2. Mathematical Model of the Memristive Chua’s Circuit

The generalized memristor reported in [16] consists of a diode bridge with a first order parallel RC filter, as shown in Figure 1, whose memristive behavior is realized using the voltage constraints involving each pair of parallel diodes [15]. Its mathematical model is described by the following equation:

i = g ( v C , v ) v = 2 I S e ρ v C sinh ( ρ v )
d v C d t = f ( v C , v ) = 2 I S e ρ v C cosh ( ρ v ) C v C R C 2 I S C
where ρ = 1/(2nVT), IS, n, and VT stand for the reverse saturation current, emission coefficient, and thermal voltage of the diode, respectively, vC is the state variable of the dynamic element C, v and i are the input voltage and the flowing current of the generalized memristor. According to Equation (1), the generalized memristor is voltage-controlled and its memductance can be expressed by:
G M = i v = g ( v C , v ) = 2 I S e ρ v C sinh ( ρ v ) v

In this circuit, C = 1 μF, R = 0.5 kΩ, and four 1N4148 diodes are used to construct the memristive diode bridge, where the diode parameters are IS = 2.682 nA, n = 1.836, and VT = 25 mV. When sinusoidal voltage stimuli are applied, the generalized memristor exhibits three characteristic fingerprints for identifying memristors [16].

Based on the topology of the canonical Chua’s circuit, a memristor based chaotic circuit is established, as shown in Figure 2, in which the Chua’s diode is substituted by the simplified generalized memristor shown in Figure 1.

With reference to Figure 2, there are four dynamical elements of two capacitors C1 and C2, an inductor L, and the capacitor C inside the generalized memristor, leading to the existence of four state variables v1, v2, i3 and vC. Applying Kirchhoff’s circuit laws and the constitutive relationship of the generalized memristor of the proposed circuit, we can obtain a set of first-order differential equations:

{ d v 1 d t = i 3 C 1 2 I S e ρ v C sinh ( ρ v 1 ) C 1 d v 2 d t = G v 2 C 2 i 3 C 2 d i 3 d t = v 2 L v 1 L d v C d t = 2 I S e ρ v C cosh ( ρ v 1 ) C v C R C 2 I S C

When the circuit parameters are fixed as listed in Table 1, and the initial values of four state variables are taken as v1(0) = 0.01 V, v2(0) = 0.01 V, i3(0) = 0 A and vC(0) = 0 V, the circuit in Figure 2 is chaotic and displays a double-scroll chaotic attractor, as depicted in Figure 3a. The voltage-current relation of the generalized memristor is presented in Figure 3b, which exhibits a pinched hysteresis loop similar to that reported in [16]. This nonlinearity is important for the memristive Chua’s circuit to generate special dynamical behaviors showing in next sections. The corresponding Poincaré mapping on vC(t) = 0.5505 V section is illustrated in Figure 3c, which further prove that the circuit is indeed chaotic.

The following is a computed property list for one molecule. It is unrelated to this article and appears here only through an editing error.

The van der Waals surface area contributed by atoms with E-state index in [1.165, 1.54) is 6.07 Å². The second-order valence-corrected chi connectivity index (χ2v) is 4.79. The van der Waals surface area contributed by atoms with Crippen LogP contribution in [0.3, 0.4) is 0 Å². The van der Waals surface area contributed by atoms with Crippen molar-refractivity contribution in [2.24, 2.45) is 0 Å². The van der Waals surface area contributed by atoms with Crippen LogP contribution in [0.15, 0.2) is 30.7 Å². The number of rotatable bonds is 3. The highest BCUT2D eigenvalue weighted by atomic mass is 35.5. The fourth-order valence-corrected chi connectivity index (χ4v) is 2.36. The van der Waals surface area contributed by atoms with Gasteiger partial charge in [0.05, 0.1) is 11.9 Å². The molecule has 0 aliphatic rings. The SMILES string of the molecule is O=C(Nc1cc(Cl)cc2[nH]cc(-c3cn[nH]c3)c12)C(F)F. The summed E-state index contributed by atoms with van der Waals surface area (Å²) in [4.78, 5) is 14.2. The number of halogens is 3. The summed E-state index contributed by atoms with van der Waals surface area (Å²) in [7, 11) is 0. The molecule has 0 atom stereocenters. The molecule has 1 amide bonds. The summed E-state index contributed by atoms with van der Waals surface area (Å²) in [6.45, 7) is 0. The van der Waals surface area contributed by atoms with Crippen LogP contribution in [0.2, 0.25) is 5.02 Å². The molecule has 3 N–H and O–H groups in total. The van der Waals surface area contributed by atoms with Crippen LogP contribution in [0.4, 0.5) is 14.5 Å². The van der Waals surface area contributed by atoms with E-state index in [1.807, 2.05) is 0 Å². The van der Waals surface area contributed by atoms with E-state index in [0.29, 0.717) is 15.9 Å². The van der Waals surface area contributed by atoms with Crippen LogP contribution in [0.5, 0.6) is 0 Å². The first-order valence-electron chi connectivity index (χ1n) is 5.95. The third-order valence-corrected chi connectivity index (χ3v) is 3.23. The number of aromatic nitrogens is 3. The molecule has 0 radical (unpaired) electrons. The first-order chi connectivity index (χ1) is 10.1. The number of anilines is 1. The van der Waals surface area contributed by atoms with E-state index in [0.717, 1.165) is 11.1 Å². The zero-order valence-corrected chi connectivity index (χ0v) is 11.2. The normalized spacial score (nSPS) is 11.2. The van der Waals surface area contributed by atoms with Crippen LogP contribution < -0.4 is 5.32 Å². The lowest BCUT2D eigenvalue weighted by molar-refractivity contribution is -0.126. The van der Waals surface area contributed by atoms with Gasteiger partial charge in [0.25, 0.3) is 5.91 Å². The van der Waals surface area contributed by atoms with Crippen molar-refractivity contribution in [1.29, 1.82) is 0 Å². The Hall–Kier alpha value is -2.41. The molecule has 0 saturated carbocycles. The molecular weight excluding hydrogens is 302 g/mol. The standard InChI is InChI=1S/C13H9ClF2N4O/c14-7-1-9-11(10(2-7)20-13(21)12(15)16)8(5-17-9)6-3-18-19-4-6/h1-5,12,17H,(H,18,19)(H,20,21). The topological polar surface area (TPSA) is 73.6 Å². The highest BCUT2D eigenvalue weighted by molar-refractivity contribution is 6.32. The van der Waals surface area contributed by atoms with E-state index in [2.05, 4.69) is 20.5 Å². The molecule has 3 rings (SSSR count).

3. Equilibrium Points and Stabilities

The concept of dissipativity for linear and nonlinear systems was introduced by Willems in 1972 [17,18]. It is well known that a nonlinear circuit is dissipative if it has a minus exponential constrain rate, then the orbits of this circuit will ultimately be confined to a specific sub-set of zero volume, and the asymptotic motion will settle onto an attractor [19,20]. For the circuit in Figure 2, the mathematical expression of the exponential constrain rate is written as:

V = v ˙ 1 v 1 + v ˙ 2 v 2 + i ˙ 3 i 3 + v ˙ C v C = 2 ρ I S e ρ v C [ cosh ( ρ v 1 ) C 1 + cosh ( ρ v 2 ) C ] + G C 2 1 R C .

Using circuit element parameters listed in Table 1, Equation (5) can be written as following:

V = 2.92 e ρ v C [ cosh ( ρ v 1 ) + cosh ( ρ v 2 ) 50 ] + 1330.4

According to Equation (6), the dissipativity of the proposed circuit is determined by the values of state variables v1(t), v2(t) and vC(t). Obviously, the circuit is non-dissipative in the region around the origin point, but chaotic attractor can still be generated, as shown in Figure 3. This property is different from conventional nonlinear chaotic circuits [19,20], which are complete dissipative for the selected circuit element parameters, so the eigenvalues of the corresponding Jacobian matrix at each equilibrium points should be evaluated to reveal the mechanism of the chaotic behavior illustrated in Figure 3.

Firstly, the equilibrium points of the circuit in Figure 2 are calculated by setting the right-hand side of Equation (4) to zero, and we can obtain the following equations:

{ i 3 = 2 I S e ρ v C sinh ( ρ v 1 ) i 3 = G v 2 v 2 = v 1 v C = 2 R I S e ρ v C cosh ( ρ v 1 ) 2 R I S

Clearly, the origin point S0 = (0, 0, 0, 0) is one equilibrium point of the memristive circuit. Besides, two functions describing the relationship between vC and v1 are also derived as:

v C = f 1 ( v 1 ) = 1 ρ ln 2 I S sinh ( ρ v 1 ) G v 1 ,
v C = f 2 ( v 1 ) = R G v 1 coth ( ρ v 1 ) 2 R I S .